Beyond the Lights
The star of this film has one of the great names in cinema history. Combined with the fact that she is an English actress, her future has no limits.
While this is a quality, entertaining film, Beyond the Lights contains a masterful performance by Ms. Gugu Mbatha-Raw. As demonstrated in this year’s Belle, she is both beautiful and talented, and it is impossible to take your eyes off of her.
Here, she plays a budding rap super star named Noni, a singer who is forced to confront a sexually exploited image. Involved in a regrettable relationship with her co-star, Kid Culprit, she finds herself contemplating suicide while sitting on a balcony outside of her hotel room.
Rescued from certain death by Kaz (Nate Parker), a stand-in security guard stationed in the hall outside of her door, a relationship obviously is formed that builds throughout the entire film. It has both strengths and weaknesses, yet every time you feel that the movie is devolving into some hokey love story it reaches up and captures your hardened heart.
While Mr. Parker is quite capable playing Kaz, a college graduate who wants to get politically involved, it is Ms. Mbatha-Raw who dances on the edge of stardom. She is both sympathetic and endearing, not to mention proving that she is a great singer. At times you feel you are watching a young Beyoncé trying to define her talent as something other than simply a sexual object.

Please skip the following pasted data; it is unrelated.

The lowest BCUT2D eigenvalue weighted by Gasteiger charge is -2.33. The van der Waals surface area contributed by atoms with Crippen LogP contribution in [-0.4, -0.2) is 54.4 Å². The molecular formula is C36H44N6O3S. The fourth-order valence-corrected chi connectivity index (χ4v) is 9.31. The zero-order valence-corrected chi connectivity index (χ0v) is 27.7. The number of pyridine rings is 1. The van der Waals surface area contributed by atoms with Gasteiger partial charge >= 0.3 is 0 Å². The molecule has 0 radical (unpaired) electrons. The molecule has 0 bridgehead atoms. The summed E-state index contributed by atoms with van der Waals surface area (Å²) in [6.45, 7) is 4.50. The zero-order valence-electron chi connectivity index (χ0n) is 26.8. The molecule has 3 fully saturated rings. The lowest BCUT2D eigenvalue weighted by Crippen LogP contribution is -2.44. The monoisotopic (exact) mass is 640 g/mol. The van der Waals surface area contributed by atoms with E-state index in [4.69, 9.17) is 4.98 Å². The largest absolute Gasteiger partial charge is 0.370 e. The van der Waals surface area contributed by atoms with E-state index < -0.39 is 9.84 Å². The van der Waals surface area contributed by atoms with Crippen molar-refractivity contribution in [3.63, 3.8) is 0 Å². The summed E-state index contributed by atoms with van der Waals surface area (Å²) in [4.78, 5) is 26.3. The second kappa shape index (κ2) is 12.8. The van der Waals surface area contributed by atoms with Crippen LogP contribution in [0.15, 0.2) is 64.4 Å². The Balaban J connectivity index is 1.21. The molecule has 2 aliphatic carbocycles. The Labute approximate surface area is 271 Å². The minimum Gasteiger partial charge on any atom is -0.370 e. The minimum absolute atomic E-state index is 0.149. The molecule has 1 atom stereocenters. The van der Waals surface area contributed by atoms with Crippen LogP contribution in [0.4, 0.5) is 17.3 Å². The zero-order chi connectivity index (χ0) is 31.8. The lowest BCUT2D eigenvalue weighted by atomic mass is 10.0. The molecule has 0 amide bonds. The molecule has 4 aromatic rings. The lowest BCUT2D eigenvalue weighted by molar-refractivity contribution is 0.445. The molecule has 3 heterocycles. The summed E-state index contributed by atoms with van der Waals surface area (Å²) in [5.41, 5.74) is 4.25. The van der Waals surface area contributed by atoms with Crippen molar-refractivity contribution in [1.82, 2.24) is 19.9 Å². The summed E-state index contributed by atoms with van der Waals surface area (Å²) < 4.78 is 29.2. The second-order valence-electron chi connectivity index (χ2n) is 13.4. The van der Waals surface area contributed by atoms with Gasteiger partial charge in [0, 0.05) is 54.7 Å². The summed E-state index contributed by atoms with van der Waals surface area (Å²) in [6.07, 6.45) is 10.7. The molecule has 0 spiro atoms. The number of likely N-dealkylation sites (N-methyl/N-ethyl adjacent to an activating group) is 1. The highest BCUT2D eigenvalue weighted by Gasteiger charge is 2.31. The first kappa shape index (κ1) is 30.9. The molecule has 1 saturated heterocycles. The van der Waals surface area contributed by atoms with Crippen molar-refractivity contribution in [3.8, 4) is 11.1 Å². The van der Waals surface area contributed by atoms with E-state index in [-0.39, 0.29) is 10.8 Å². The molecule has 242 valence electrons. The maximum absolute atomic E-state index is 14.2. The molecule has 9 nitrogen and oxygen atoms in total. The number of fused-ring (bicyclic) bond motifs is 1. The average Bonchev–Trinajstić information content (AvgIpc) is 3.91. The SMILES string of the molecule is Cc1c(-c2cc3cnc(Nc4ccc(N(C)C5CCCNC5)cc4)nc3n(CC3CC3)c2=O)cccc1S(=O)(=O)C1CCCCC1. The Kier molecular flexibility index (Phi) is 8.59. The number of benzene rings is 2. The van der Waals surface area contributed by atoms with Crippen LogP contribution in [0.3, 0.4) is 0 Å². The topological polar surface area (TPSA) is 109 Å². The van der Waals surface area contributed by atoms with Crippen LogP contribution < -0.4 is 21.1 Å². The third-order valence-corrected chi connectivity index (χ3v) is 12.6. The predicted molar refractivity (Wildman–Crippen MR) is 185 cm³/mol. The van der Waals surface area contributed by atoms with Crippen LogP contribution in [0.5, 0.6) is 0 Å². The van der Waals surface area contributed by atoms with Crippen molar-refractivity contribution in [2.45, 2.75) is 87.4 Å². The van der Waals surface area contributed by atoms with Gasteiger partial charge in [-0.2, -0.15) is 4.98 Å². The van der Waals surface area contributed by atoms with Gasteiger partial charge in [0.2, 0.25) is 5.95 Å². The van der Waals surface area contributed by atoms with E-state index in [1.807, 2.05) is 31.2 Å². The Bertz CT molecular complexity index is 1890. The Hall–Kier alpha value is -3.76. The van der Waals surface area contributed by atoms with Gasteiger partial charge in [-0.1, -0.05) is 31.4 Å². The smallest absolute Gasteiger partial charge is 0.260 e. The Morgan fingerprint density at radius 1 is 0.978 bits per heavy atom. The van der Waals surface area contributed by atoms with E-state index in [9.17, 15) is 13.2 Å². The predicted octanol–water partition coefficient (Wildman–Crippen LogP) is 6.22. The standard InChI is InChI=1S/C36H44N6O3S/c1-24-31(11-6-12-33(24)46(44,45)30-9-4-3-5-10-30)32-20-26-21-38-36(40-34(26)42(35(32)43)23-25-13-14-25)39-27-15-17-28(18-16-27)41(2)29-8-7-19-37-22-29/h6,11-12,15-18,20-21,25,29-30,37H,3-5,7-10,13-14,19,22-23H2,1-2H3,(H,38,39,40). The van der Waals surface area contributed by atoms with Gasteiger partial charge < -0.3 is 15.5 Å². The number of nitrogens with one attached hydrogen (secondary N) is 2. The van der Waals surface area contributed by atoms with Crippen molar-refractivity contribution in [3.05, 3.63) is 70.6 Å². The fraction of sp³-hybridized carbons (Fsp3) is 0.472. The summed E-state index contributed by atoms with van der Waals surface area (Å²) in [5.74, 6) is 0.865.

The film is also enormously helped by performances from Machine Gun Kelly, Minnie Driver and Danny Glover. Mr. Kelly is perfect as Kid Culprit, an overly tattooed rapper who at times resembles Eminem. Mr. Glover appears as Kaz’s father, a police officer with a sense of humor who simply wants to see his son succeed.
However, it is the performance by Ms. Driver as Macy Jean, Noni’s hard-driving mother, who steals the movie. A white English woman with a black daughter, she directs Noni’s life more as a Marine Staff Sergeant businesswoman than a mother. She is simply sensational.
Like this year’s Dear White People, Beyond the Lights has flown under the public’s radar screen, playing mostly in theaters that attract a larger black audience. That is regrettable, as both films are significant for separate reasons.
Writer/Director Gina Prince-Bythewood has brought us a provocative, meaningful film about a young woman trying to simply choose her own path to recognition and success. In reality, this film is tailor-made for young women and their mothers, as it describes a hard road for all women no matter what the color of your skin may be.